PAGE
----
Every company in our industry has a unique business model and will offer varying rates and fees, leverage, and levels of customer service. However, the best private lenders you encounter will weigh the following factors to some degree when offering you a quote and making a final lending decision.
1) Credit ScoreA borrower’s credit score is still considered to be the most reliable indicator of whether they’ll be able to repay the loan they’re given. Typically, a lower score will not disqualify an individual from receiving a loan but will affect the cost of financing. Most lenders will ask to run your credit when you first apply. Be sure to ask your sales representative if they’ll perform a credit pull and how your score may affect the interest rate and fees.
Once you’ve submitted a loan application, the lender will complete a background check. Certain items that show up during the check may disqualify someone from receiving a loan - usually white-collar felonies and/or Class A misdemeanors are the culprit. However, if you were previously convicted or charged with a felony or misdemeanor, please be sure to explain any extenuating circumstances in the application. For example, the lender may be willing to work with you if the crime happened decades ago. Each underwriting team is different and may be able to offer you some leeway.
The real estate investment experience level of a borrower can have an immense effect on the cost and types of loans available to them. For example, a career builder may be able to obtain low-interest financing for the construction of multiple town homes, but a novice renovator may receive a higher interest rate for a $10K flip! The difference in the equation is risk: if a lender is confident that a borrower can successfully complete a project because they have ample evidence of previous success, then they’ll probably feel more comfortable extending a lower interest rate. As well, lenders mitigate risk by taking some types of loans off the table to beginners. For example, some may not offer new construction financing to a person who’s never completed a project. If you’re just starting out, be sure to ask your lending partner if there are certain types of loans that may not be available to you.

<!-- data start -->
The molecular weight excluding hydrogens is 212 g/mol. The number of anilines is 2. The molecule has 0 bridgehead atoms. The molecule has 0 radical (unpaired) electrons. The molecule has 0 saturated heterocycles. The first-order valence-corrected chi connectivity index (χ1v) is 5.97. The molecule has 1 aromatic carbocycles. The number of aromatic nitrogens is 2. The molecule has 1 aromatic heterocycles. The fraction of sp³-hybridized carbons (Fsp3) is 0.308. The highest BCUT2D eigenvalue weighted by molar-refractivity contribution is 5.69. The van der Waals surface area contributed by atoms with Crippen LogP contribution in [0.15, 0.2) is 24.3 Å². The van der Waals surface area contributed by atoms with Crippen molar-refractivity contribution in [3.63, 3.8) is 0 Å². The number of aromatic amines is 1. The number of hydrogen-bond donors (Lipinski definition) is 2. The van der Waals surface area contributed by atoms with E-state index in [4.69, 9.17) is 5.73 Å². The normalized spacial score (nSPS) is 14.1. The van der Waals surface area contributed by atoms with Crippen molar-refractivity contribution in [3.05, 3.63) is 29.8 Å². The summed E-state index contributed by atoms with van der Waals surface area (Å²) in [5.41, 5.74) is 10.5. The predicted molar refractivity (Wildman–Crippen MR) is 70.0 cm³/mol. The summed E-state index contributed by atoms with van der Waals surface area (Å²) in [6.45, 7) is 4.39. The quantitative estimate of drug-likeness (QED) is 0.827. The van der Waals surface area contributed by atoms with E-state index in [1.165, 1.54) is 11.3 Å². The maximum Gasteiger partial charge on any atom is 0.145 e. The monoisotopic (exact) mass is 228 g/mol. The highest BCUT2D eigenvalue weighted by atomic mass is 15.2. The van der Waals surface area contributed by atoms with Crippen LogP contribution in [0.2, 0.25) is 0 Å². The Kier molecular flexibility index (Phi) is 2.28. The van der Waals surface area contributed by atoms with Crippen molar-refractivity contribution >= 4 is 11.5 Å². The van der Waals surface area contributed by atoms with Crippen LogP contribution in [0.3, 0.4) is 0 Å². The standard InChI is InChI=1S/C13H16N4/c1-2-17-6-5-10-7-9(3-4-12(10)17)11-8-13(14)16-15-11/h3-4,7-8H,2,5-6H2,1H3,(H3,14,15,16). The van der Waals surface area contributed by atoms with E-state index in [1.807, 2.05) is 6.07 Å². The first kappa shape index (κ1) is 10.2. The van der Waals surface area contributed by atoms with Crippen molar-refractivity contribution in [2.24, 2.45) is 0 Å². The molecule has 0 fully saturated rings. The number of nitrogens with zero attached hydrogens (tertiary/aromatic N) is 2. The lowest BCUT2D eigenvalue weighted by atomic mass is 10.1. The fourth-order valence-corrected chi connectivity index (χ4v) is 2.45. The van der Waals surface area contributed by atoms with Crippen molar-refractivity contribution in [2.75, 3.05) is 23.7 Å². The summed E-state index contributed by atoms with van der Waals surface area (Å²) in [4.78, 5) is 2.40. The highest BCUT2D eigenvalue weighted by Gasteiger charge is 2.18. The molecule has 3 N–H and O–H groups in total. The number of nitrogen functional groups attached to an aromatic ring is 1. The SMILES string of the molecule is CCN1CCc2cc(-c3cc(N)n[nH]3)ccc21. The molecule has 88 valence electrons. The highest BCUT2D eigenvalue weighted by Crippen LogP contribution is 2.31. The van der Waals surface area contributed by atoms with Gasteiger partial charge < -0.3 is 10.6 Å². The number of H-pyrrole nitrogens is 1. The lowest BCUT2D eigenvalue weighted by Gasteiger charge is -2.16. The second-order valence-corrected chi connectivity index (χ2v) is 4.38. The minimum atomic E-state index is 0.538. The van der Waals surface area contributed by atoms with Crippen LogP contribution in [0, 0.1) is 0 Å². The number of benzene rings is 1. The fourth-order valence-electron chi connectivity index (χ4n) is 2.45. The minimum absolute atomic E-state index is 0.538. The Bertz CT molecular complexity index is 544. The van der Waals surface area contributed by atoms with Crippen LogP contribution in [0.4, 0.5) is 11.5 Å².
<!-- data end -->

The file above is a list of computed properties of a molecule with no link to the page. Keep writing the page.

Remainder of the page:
Private lenders will almost certainly require their borrowers to bring at least some of their own cash to the closing table. Depending on the size of the project, you may be asked to provide a proof of funds (typically a bank statement or other proof of income) to the lender before they’ll underwrite the loan. From a lender’s perspective, the more cash a borrower brings to close, the less risky in general lending becomes. In fact, some lenders may be able to provide you with a reduced interest rate if you offer to bring a significant amount of cash to close - again, each lender is unique and multiple factors may be considered.
Check out some of our comparison graphics to see what different lending scenarios look like.
The underlying value of the tangible asset (i.e. the value of the home or lot) that’s securing the loan is by far the most important factor a lender will consider. Lenders need to know that their principal is always protected, which is understandable when it comes to money. To that end, a good lender should also let you know when a certain investment may be a poor choice. Look for a lender that can provide you with some return-on-investment (ROI) information for your deal; many can provide at least preliminary numbers during your first phone call with a few simple details.
It’s important for borrowers to have some understanding of how the criteria above may affect loan availability and the cost of financing. When reaching out to different lenders, you should be ready to discuss these items and provide any additional information they’ll need to give you an accurate quote. That way, you can make the most educated decision during your shopping period.
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